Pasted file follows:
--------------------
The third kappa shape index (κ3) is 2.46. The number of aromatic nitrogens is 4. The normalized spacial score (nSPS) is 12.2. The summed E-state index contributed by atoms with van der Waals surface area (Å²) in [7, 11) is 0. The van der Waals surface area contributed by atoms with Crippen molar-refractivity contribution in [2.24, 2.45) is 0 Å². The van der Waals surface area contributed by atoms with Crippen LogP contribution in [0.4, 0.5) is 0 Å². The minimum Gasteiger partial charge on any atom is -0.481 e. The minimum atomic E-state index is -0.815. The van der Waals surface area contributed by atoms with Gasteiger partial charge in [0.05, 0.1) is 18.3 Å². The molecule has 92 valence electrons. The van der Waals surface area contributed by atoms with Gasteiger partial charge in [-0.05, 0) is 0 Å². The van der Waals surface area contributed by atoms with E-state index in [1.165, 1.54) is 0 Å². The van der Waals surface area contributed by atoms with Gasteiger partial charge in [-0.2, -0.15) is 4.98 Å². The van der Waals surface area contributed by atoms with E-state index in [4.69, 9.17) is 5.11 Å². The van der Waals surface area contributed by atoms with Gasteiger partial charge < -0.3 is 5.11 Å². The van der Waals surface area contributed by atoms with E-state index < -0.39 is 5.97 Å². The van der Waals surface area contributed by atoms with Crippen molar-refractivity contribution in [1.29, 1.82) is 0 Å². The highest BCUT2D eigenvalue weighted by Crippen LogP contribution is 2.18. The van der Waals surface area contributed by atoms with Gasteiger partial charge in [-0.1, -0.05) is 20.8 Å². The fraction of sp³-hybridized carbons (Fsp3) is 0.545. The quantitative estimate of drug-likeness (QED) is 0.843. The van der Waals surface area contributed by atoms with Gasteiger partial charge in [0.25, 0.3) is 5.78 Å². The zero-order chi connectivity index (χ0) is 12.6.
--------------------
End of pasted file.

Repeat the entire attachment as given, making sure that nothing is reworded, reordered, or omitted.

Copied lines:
The third kappa shape index (κ3) is 2.46. The number of aromatic nitrogens is 4. The normalized spacial score (nSPS) is 12.2. The summed E-state index contributed by atoms with van der Waals surface area (Å²) in [7, 11) is 0. The van der Waals surface area contributed by atoms with Crippen molar-refractivity contribution in [2.24, 2.45) is 0 Å². The van der Waals surface area contributed by atoms with Crippen LogP contribution in [0.4, 0.5) is 0 Å². The minimum Gasteiger partial charge on any atom is -0.481 e. The minimum atomic E-state index is -0.815. The van der Waals surface area contributed by atoms with Gasteiger partial charge in [0.05, 0.1) is 18.3 Å². The molecule has 92 valence electrons. The van der Waals surface area contributed by atoms with Gasteiger partial charge in [-0.05, 0) is 0 Å². The van der Waals surface area contributed by atoms with E-state index in [1.165, 1.54) is 0 Å². The van der Waals surface area contributed by atoms with Gasteiger partial charge in [-0.2, -0.15) is 4.98 Å². The van der Waals surface area contributed by atoms with E-state index in [4.69, 9.17) is 5.11 Å². The van der Waals surface area contributed by atoms with Gasteiger partial charge < -0.3 is 5.11 Å². The van der Waals surface area contributed by atoms with E-state index < -0.39 is 5.97 Å². The van der Waals surface area contributed by atoms with Crippen molar-refractivity contribution in [1.29, 1.82) is 0 Å². The highest BCUT2D eigenvalue weighted by Crippen LogP contribution is 2.18. The van der Waals surface area contributed by atoms with Gasteiger partial charge in [-0.1, -0.05) is 20.8 Å². The fraction of sp³-hybridized carbons (Fsp3) is 0.545. The quantitative estimate of drug-likeness (QED) is 0.843. The van der Waals surface area contributed by atoms with Gasteiger partial charge in [0.25, 0.3) is 5.78 Å². The zero-order chi connectivity index (χ0) is 12.6.